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Let them eat ... lunch

Seventy percent of the kids in the Buffalo Public Schools get free lunch because their family income is low enough to qualify (making not much more than $24,000 a year for a family of three, for instance) -- and their families fill out the forms and turn them in.

Another 7 percent get reduced lunch. (Those with a family income no higher than about $34,000 for a family of three.)

But what about other kids who might qualify for free lunch, but may be too embarrassed to get it?

LunchThat's what School Board Member Ralph Hernandez is wondering. He says over the years, cafeteria workers in the schools have told him that too many kids are not eating.

"We have children out there, for whatever reason, they're not getting any lunches," he said.

Buffalo's median household income, he points out, is just over $27,000.

The board recently approved a resolution from Hernandez directing the superintendent to conduct a feasibility study by Nov. 16 to look at implementing a universal free meals program in the district.

Over a five-year period, he says, the district posted an average surplus of $700,000 a year in the foodservice program. He wants to know whether that surplus would be enough to provide free lunch to every student, every day.

Other districts have universal free lunch programs. Boston, for instance, offers universal free lunch at many of its public schools.

And this year, various places in Kentucky will be adopting a new approach as something of a pilot program for the federal government. The Community Eligibility Option will allow schools in low-income areas to provide free breakfast and lunch to all students, and ditch the eligibility applications. Two other states will follow suit next year, and then all states will be eligible in 2014-15.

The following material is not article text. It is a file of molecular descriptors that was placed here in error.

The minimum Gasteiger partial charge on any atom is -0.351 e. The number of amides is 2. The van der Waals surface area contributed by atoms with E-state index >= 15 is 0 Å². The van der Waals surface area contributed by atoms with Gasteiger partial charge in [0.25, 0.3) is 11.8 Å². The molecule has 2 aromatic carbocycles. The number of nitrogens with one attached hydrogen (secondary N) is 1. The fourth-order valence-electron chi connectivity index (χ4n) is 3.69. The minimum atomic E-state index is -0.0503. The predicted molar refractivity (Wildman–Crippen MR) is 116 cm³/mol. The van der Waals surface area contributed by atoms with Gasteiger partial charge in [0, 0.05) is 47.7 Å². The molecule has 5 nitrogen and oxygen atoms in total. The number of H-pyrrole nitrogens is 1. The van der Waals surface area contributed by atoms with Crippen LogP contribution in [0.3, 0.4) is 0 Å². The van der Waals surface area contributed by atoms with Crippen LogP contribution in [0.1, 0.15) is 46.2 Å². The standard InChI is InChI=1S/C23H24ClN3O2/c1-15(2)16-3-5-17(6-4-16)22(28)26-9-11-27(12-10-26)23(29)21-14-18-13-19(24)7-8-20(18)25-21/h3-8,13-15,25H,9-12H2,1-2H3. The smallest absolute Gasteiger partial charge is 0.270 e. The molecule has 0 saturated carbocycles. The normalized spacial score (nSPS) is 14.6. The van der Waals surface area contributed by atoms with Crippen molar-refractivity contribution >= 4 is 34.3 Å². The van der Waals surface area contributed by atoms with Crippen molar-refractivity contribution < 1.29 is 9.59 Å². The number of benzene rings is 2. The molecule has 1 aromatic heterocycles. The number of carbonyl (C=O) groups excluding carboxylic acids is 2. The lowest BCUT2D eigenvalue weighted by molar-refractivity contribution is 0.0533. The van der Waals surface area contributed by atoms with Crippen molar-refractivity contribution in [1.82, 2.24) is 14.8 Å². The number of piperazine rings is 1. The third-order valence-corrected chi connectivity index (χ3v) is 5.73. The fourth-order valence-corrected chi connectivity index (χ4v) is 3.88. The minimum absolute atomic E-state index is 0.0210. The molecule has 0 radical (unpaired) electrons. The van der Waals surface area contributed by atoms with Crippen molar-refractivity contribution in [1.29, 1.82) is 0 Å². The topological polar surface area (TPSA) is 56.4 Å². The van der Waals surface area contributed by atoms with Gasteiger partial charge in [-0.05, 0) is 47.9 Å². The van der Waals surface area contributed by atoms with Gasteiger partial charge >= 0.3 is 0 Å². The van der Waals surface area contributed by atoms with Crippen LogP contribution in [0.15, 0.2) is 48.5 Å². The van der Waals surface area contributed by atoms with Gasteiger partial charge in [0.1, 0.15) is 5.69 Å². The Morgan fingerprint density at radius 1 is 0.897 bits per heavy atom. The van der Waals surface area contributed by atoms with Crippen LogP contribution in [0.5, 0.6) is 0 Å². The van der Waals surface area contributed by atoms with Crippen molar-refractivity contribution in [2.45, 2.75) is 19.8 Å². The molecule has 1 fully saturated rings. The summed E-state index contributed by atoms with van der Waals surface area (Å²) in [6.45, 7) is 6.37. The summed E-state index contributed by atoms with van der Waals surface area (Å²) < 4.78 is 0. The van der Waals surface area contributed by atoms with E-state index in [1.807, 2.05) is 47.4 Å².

Right now, Buffalo board members say it makes sense to find a way to feed all students.

"I know there are students who don't feel comfortable and don't bring the information back we've requested. However, these students are hungry. They are not going to go into a cafeteria with other students and say here's my card, I need lunch," said Mary Ruth Kapsiak. "But if everyone's on the same page getting a lunch, our students will learn better. You can't learn on an empty stomach."

- Mary Pasciak

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About School Zone

Denise Jewell Gee

Denise Jewell Gee

Denise Jewell Gee joined The Buffalo News in 2007 and currently covers education and suburban schools. She also writes a column for the City & Region section and previously covered government in Erie County and Niagara Falls. Gee graduated from Boston University with degrees in journalism and political science.

@denisejewellgee |

Tiffany Lankes

Tiffany Lankes

Tiffany Lankes joined The Buffalo News in 2013 and primarily covers the Buffalo Public Schools. She has written about education since 2003 at newspapers in Florida and New York. In 2008, she was a nominated finalist for The Pulitzer Prize. Lankes is an Amherst native and graduate of Sacred Heart Academy and Syracuse University. She started her journalism career writing for the News’ NeXt section.

@TiffanyLankes |

Sandra Tan

Sandra Tan

Sandra Tan has been a cityside reporter for The Buffalo News since 2000 and currently covers the Buffalo Public Schools beat. She previously covered the Williamsville school district and was a full-time education reporter for five years prior to joining The News. She graduated from the Columbia Graduate School of Journalism.

@BNschoolzone |

Deidre Williams

Deidre Williams

Deidre Williams began working for The Buffalo News in 1999 and currently covers Buffalo Public Schools. She formerly was a suburban reporter on the Northtowns beat and has been a cityside reporter covering communities since 2004. Williams has a mass communications degree from Towson University.

@DeidreWilliamsB |